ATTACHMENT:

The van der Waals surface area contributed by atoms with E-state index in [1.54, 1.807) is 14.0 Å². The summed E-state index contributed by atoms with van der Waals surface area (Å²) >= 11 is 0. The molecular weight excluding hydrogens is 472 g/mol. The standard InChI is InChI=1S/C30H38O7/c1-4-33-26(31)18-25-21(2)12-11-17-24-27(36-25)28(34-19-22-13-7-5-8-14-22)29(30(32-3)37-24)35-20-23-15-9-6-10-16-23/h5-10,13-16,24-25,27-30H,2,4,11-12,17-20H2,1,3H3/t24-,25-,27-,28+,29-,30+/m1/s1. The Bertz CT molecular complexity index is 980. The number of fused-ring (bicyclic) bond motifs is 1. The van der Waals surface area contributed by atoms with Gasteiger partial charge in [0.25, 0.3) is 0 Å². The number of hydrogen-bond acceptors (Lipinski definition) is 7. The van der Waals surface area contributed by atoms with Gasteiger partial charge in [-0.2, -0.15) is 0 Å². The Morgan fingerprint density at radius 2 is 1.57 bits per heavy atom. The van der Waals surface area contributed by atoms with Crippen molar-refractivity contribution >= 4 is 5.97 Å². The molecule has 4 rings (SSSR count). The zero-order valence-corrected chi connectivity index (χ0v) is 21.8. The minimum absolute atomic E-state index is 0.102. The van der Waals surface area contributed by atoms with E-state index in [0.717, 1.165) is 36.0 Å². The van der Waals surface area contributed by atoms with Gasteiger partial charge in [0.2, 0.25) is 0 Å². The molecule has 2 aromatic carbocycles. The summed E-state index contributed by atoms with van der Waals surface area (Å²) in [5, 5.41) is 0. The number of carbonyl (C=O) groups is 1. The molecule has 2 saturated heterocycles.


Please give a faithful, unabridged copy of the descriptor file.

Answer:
The van der Waals surface area contributed by atoms with E-state index in [1.54, 1.807) is 14.0 Å². The summed E-state index contributed by atoms with van der Waals surface area (Å²) >= 11 is 0. The molecular weight excluding hydrogens is 472 g/mol. The standard InChI is InChI=1S/C30H38O7/c1-4-33-26(31)18-25-21(2)12-11-17-24-27(36-25)28(34-19-22-13-7-5-8-14-22)29(30(32-3)37-24)35-20-23-15-9-6-10-16-23/h5-10,13-16,24-25,27-30H,2,4,11-12,17-20H2,1,3H3/t24-,25-,27-,28+,29-,30+/m1/s1. The Bertz CT molecular complexity index is 980. The number of fused-ring (bicyclic) bond motifs is 1. The van der Waals surface area contributed by atoms with Gasteiger partial charge in [0.25, 0.3) is 0 Å². The number of hydrogen-bond acceptors (Lipinski definition) is 7. The van der Waals surface area contributed by atoms with Gasteiger partial charge in [-0.2, -0.15) is 0 Å². The Morgan fingerprint density at radius 2 is 1.57 bits per heavy atom. The van der Waals surface area contributed by atoms with Crippen molar-refractivity contribution >= 4 is 5.97 Å². The molecule has 4 rings (SSSR count). The zero-order valence-corrected chi connectivity index (χ0v) is 21.8. The minimum absolute atomic E-state index is 0.102. The van der Waals surface area contributed by atoms with E-state index in [0.717, 1.165) is 36.0 Å². The van der Waals surface area contributed by atoms with Gasteiger partial charge in [0.2, 0.25) is 0 Å². The molecule has 2 aromatic carbocycles. The summed E-state index contributed by atoms with van der Waals surface area (Å²) in [5, 5.41) is 0. The number of carbonyl (C=O) groups is 1. The molecule has 2 saturated heterocycles.